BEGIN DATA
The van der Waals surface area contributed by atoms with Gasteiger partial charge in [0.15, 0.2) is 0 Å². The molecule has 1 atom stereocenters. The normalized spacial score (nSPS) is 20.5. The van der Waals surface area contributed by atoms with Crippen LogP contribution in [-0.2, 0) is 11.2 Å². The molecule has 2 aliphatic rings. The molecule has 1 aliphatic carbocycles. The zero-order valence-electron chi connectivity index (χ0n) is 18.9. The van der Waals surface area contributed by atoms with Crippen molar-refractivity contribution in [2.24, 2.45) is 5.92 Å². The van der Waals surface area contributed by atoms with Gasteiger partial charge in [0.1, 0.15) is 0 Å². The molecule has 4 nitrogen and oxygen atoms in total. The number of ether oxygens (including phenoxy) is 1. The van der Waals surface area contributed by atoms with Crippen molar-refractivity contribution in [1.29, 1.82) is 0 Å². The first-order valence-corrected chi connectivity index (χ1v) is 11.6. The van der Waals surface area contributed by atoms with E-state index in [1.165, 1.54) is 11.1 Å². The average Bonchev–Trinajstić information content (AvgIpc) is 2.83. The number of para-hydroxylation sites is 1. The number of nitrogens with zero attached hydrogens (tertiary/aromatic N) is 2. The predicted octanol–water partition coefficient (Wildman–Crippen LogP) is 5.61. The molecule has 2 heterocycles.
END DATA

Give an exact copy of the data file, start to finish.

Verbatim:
The van der Waals surface area contributed by atoms with Gasteiger partial charge in [0.15, 0.2) is 0 Å². The molecule has 1 atom stereocenters. The normalized spacial score (nSPS) is 20.5. The van der Waals surface area contributed by atoms with Crippen LogP contribution in [-0.2, 0) is 11.2 Å². The molecule has 2 aliphatic rings. The molecule has 1 aliphatic carbocycles. The zero-order valence-electron chi connectivity index (χ0n) is 18.9. The van der Waals surface area contributed by atoms with Crippen molar-refractivity contribution in [2.24, 2.45) is 5.92 Å². The van der Waals surface area contributed by atoms with Gasteiger partial charge in [0.1, 0.15) is 0 Å². The molecule has 4 nitrogen and oxygen atoms in total. The number of ether oxygens (including phenoxy) is 1. The van der Waals surface area contributed by atoms with Crippen molar-refractivity contribution in [1.29, 1.82) is 0 Å². The first-order valence-corrected chi connectivity index (χ1v) is 11.6. The van der Waals surface area contributed by atoms with E-state index in [1.165, 1.54) is 11.1 Å². The average Bonchev–Trinajstić information content (AvgIpc) is 2.83. The number of para-hydroxylation sites is 1. The number of nitrogens with zero attached hydrogens (tertiary/aromatic N) is 2. The predicted octanol–water partition coefficient (Wildman–Crippen LogP) is 5.61. The molecule has 2 heterocycles.